Totally looking forward to reading this.
Jan 06, 2009 Olivia added it
I am reading this book aloud with Evan!

Quigley was BClinton's , or old-blue-eyes, as I like to call him, mentor. What an ambish book, trying to cover "world history in our time" This book is dense as War and Peace, and War What Is It Good For.

I am only reading parts of it; we are on page 532,372 and the topic is McCarthyism and the Cold War. If you are knowledgeable about this McCarthyism topic, or history in general, let's talk!

I would like to compare Quigley's finance and detail heavy text on
Andrew Taylor
May 12, 2015 Andrew Taylor rated it liked it
A great book, not without its weaknesses, especially in the second half with the endless anticommunist ravings. It's quite annoying when the only types of atrocities the writer condemns are the ones done by communists while others such as the purges in Indonesia, he turns a blind eye.
Another thing I didn't like were the last few chapters where the author switches from warfare and economics to psychology of the masses. The chapters about the American middle class and the battle of the sexes are d
Susan Mills
May 22, 2015 Susan Mills rated it it was amazing  ·  review of another edition
A tome of historical knowledge

The author is writing from years of astute observation of world history. The large book is not light reading, but can be interesting to anyone who wants to ponder the impact of historical decisions. Since the narrative ends in the mid 1960's, the reader has the advantage of knowing what the near future brought us, and the implications are haunting.
Mad Russian the Traveller
I just added this to my "to read" list, however stuff like the following may cause me to have some disagreement with this book:

"while the Right follows the Manichaean doctrine imported into Christianity by Saint Augustine (evil is a positive force, and man needs strong external discipline to protect him from it)"

Aug 02, 2011 Donna rated it it was amazing  ·  review of another edition
Recommends it for: All US citizens who want to know how we got into this mess
Recommended to Donna by: Honestly forget now, it was a book, however
I read this back in the early 90's. I was lucky to get it on interlibrary loan, as it was out of print then. I'm so glad it is back in print now. It is essential reading if you want to know more about what happened and who caused it to happen. I'm looking forward to reading it again.
Jan 09, 2010 Jason rated it really liked it
The neoisolationists have taken over and Quigley's rolling in his grave. Let's hope 50 million people won't die again as we transition from the 20th to the 21st Century.
Jarrad Klapko
Mar 06, 2014 Jarrad Klapko rated it it was amazing
Read this if you want to shatter your perception of how the world works. Also good for inducing sleep.
Dusan Stanic
Apr 03, 2015 Dusan Stanic rated it liked it
"Att the moment it's like reading about the solar system and finding out that the conclusion of the matter is that the sun will expand and burn everything up. You are left wondering, what is the point?" On the other hand books that questioning official explanations and are inspiring the public reader to see us and our existence in an alternative way is a must.
May 16, 2016 Richard rated it it was ok
An epic undertaking to read this book. It is dense with detail, some of which is fascinating, some deadly dull. Was it worth it? The jury is still out...
Merlot Winters
Mar 20, 2008 Merlot Winters is currently reading it
Very dense but very interesting. Carol Quigley was a history professor at Georgetown who was very influential to a generation of the 'Best and Brightest' baby boomers including Bill Clinton. Very candid about the influence of secret and not so secret societies on the history of the west since 1700. Good basic info on the history of English colonization and Russia and China in modern (post enlightenment) times. A very thick but satisfying read so far, when i have the time to crack it open.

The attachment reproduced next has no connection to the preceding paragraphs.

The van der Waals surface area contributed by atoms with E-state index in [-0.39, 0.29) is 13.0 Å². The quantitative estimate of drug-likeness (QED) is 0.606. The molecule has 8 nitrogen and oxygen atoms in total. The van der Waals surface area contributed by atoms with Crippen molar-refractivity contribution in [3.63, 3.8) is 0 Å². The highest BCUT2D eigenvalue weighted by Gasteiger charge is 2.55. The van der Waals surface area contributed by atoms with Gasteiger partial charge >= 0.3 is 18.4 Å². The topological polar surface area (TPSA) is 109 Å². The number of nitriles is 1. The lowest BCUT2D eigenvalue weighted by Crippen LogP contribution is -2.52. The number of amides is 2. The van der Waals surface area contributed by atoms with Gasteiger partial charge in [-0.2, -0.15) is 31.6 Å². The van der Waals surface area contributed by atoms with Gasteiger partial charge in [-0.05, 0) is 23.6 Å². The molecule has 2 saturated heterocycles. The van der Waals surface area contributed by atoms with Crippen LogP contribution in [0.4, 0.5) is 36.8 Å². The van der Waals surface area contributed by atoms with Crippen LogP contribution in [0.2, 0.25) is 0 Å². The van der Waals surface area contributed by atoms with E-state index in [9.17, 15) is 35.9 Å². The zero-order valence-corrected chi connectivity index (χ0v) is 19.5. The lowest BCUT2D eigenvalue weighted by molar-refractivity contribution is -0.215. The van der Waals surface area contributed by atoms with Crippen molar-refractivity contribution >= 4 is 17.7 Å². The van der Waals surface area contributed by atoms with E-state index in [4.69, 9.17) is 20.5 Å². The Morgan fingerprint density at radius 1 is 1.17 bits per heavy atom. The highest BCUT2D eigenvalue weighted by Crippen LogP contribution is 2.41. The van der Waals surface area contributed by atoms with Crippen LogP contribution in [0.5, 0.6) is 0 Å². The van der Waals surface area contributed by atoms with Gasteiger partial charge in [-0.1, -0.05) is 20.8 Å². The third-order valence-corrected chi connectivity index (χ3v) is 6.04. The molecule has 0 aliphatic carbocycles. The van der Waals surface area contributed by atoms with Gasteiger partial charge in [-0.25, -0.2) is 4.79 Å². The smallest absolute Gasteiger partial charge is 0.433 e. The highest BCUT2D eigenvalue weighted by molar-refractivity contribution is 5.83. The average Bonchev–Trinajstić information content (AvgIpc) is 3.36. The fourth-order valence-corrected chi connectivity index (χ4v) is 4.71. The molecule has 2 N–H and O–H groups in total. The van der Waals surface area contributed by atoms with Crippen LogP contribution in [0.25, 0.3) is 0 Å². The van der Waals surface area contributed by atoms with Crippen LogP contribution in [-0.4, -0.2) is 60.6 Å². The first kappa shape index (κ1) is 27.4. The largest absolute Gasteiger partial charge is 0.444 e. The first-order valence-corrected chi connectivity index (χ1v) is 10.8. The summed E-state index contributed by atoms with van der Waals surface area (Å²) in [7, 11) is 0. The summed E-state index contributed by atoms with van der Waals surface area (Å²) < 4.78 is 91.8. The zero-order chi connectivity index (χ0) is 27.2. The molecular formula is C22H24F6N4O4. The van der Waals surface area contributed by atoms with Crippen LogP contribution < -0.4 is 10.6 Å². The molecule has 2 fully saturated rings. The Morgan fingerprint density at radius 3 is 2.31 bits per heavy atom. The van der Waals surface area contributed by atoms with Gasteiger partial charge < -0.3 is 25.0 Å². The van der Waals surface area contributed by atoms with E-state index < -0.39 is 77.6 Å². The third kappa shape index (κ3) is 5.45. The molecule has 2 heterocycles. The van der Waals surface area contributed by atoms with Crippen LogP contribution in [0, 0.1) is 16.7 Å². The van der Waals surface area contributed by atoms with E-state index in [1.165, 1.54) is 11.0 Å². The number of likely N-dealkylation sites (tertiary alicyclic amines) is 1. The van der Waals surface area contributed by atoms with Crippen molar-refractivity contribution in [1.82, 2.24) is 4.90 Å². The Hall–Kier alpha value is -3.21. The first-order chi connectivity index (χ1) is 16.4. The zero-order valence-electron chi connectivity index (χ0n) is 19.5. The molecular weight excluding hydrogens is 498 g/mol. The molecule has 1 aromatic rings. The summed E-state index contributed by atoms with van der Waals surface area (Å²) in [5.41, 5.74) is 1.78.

C.H.E. Sadaphal
Feb 14, 2013 C.H.E. Sadaphal rated it it was amazing
If you ever wanted a comprehensive analysis of human history and civilization, this is book to read. I would caution readers, you need to set aside ample time to read it as the book is 1500+ pages. Dig in and enjoy ... there is knowledge on every page. It is always fascinating to read text written decades ago that can accurately forecast events that are happening today.
Manish Gupta
Mar 01, 2016 Manish Gupta rated it it was amazing
A monumental book. Covers the world history from early 1800's to 1964-65 from a wide variety of perspectives. Would take a great deal of finish but the end of it, is worth every minute spent on it. This book provide background to a lot of historical incidents and why things happened.
Feb 15, 2016 Matt rated it really liked it  ·  review of another edition
Pretty interesting stuff on WWII and the Cold War.
Apr 08, 2016 Knarl rated it really liked it
This isn't a Book, it's a tome (1340 Pages) but it's a very sharp analysis of history up until around the mid 60's. However, I'm more interested in any hypothetical futures that the author commits to. I'm officially starting this book as of now...
Jul 16, 2009 MyVa added it
Don't be intimated by this huge book. Though this image shows the newest version of Quigley's Tragedy & Hope, I read his original one, I believe in the early 80's.
I have not compared the writings of this newest to his earlier one.
Paul Billy-Bong-Gong
Jun 18, 2007 Paul Billy-Bong-Gong rated it it was amazing
Shelves: quigley
sooooooooooooooooooooooooooooooooooooooooooooooooooooooooooooooooooooooooooooooooooooooooooooooooooooooooooooooooooooooooooooooooooooooooooooooooooooooooooooooooooooooooooooooooooo highly informative (x)
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American historian and theorist of the evolution of civilizations.

Noted for his teaching work as a professor at Georgetown University, for his academic publications, and for his research on secret societies.

He was an instructor at Princeton and Harvard; a consultant to the U.S. Department of Defense, the House Committee on Astronautics and Space Exploration; and the U.S. Navy.
More about Carroll Quigley...

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“The argument that the two parties should represent opposed ideals and policies, one, perhaps, of the Right and the other of the Left, is a foolish idea acceptable only to doctrinaire and academic thinkers. Instead, the two parties should be almost identical, so that the American people can “throw the rascals out” at any election without leading to any profound or extensive shifts in policy.” 0 likes